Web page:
1. Welcome to Tacoma World!

    You are currently viewing as a guest! To get full-access, you need to register for a FREE account.

    As a registered member, you’ll be able to:
    • Participate in all Tacoma discussion topics
    • Communicate privately with other Tacoma owners from around the world
    • Post your own photos in our Members Gallery
    • Access all special features of the site

ideas for dealing with "self adjusting" rear brakes?

Discussion in 'Technical Chat' started by phrog46, Mar 15, 2011.

  1. Mar 15, 2011 at 1:10 PM
    #1
    phrog46

    phrog46 [OP] New Member

    Joined:
    Mar 15, 2011
    Member:
    #53084
    Messages:
    4
    Gender:
    Male
    First Name:
    Randy
    Portland, OR
    Vehicle:
    '04 Tacoma doublecab 4x4
    I'm guessing this question might be "old hat" for most tacoma owners, but I could use some advice . I have an '04 doublecab 4x4. Its rear brakes need to be adjusted about every two months (I know this due to symptoms, not a mechanics advice). I religiously set the parking brake. I've tried backing up and hitting the brakes periodically. The guys at the dealership and another shop just sorta shrug and say "yep, these Tacomas do that." Wonderful. So, has anyone dealt with this? Does anyone have a recommendation for some aftermarket rear calipers? I've been a Toyota owner since I was 16, and quite frankly I'm in denial that they could produce something that performs this poorly- especially on a component this basic. Words of wisdom anyone?
    Thanks in advance,
    Randy
     
  2. Mar 17, 2011 at 8:18 AM
    #2
    DGXR

    DGXR Well-Known Member

    Joined:
    Sep 1, 2009
    Member:
    #22094
    Messages:
    1,136
    Gender:
    Male
    First Name:
    Friend
    Sacramento, CA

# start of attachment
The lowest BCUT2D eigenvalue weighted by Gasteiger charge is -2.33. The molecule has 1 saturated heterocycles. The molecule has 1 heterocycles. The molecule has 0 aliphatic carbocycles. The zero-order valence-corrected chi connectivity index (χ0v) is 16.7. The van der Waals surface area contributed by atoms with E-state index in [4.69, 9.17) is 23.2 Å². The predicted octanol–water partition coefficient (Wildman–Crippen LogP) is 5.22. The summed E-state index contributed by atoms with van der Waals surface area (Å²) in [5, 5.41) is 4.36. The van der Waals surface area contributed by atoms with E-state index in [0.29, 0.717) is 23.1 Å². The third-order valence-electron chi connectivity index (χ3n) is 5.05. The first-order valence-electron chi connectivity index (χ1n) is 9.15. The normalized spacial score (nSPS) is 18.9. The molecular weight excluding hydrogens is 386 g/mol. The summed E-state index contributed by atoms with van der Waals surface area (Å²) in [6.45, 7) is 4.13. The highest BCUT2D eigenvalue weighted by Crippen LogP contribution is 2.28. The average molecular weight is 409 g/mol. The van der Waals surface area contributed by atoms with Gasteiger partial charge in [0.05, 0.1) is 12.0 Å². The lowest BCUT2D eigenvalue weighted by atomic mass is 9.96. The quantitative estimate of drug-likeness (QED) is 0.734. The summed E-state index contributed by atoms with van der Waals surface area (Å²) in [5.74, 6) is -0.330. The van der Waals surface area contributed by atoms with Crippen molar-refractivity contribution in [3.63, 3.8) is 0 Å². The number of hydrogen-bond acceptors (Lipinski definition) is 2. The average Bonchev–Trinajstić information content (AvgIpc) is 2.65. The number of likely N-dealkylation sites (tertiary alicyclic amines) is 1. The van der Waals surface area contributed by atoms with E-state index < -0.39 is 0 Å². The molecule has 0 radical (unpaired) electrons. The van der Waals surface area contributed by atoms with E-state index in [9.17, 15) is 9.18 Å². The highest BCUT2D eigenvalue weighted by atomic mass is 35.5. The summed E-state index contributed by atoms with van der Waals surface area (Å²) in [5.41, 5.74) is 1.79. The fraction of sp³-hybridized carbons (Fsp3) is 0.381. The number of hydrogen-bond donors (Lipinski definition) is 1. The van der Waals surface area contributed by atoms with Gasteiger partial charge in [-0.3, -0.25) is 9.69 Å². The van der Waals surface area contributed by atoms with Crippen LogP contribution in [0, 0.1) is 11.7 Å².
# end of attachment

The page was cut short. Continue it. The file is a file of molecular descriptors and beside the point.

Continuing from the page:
Vehicle:
    2006 2.7L SR5 2-wheel drive
    aFe Pro Dry air filter, magnetic oil drain plug, synthetic seat covers, steering wheel cover
    I have heard the Tacoma rear drums are not as good as they should be, and really, how good can a drum brake be? I don't know why drum brakes still exist anyway, other than they are cheap. Adjusting every two months is really often and it sounds like your self-adjusters are not doing their job. Who knows, mine might not be either. I use the parking brake only on moderate or better inclines. Here's what I mess with on the rear drum brakes:

    1) Every tire rotation (every other oil change), I pull the drums and do a quick visual check. If it's really dirty, I pull back the adjuster tab and move the star wheel, making sure that it's turning fairly easily and smoothly. If it's not, I remove it and clean/grease the threads a little. (Only had to do this once -- there should be some resistance and the wheel should not turn super easy.) It also helps to confirm the presence of hi-temp grease on the brake shoe backing plate. And before replacing the drum I adjust the star so the drum will be tough to put on unless it's lined up with the shoes, and there is a tiny bit of drag when turning. Tapping the drum *lightly* with a hammer will set some vibrations and help the drum slide on with a little twisting, but don't use the hammer to pound the drum on. LOL More often than not, all I do is just a quick look, wiggle the star, then adjust it a few clicks so the drum is tighter, check the backing plate for some lube, then reinstall drum & wheel. And of course note how much friction material is left. :)

    2) Every morning when backing out of my driveway, I hit the brakes medium-hard going backward about 5-8mph. This is not messing with the brakes, just giving the adjusters a daily chance to do their job.

    1) Keep them as clean as possible. Brake dust can really build up inside the confined drum brake environment and can get really nasty, causing some of the components to not work as designed. That is the part I really hate, it's just a bad design because there's just no chance for that dust to get out and sometimes it's a filthy mess when pulling the drums. Ack!

    Good luck. Hope this helps.
     
  3. Mar 17, 2011 at 11:57 AM
    #3
    Janster

    Janster Old & Forgetful

    Joined:
    Mar 25, 2007
    Member:
    #1138
    Messages:
    14,256
    Gender:
    Female
    First Name:
    Jandy
    Lancaster, PA
    Vehicle:
    2016 GMC Canyon SLT w/ LineX and....
    Have you thought about buying a *spring rebuild kit* for the drum brakes?

    And - buy and install a new *adjuster*?
     
  4. Mar 18, 2011 at 5:57 PM
    #4
    phrog46

    phrog46 [OP] New Member

    Joined:
    Mar 15, 2011
    Member:
    #53084
    Messages:
    4
    Gender:
    Male
    First Name:
    Randy
    Portland, OR
    Vehicle:
    '04 Tacoma doublecab 4x4
    Right on. Thanks guys! DGXR, if what you laid out doesn't work, I think I'll go with a new kit. But from the sounds of it, I think your technique and process should make for serious improvement. Thanks again!
    Randy
     
To Top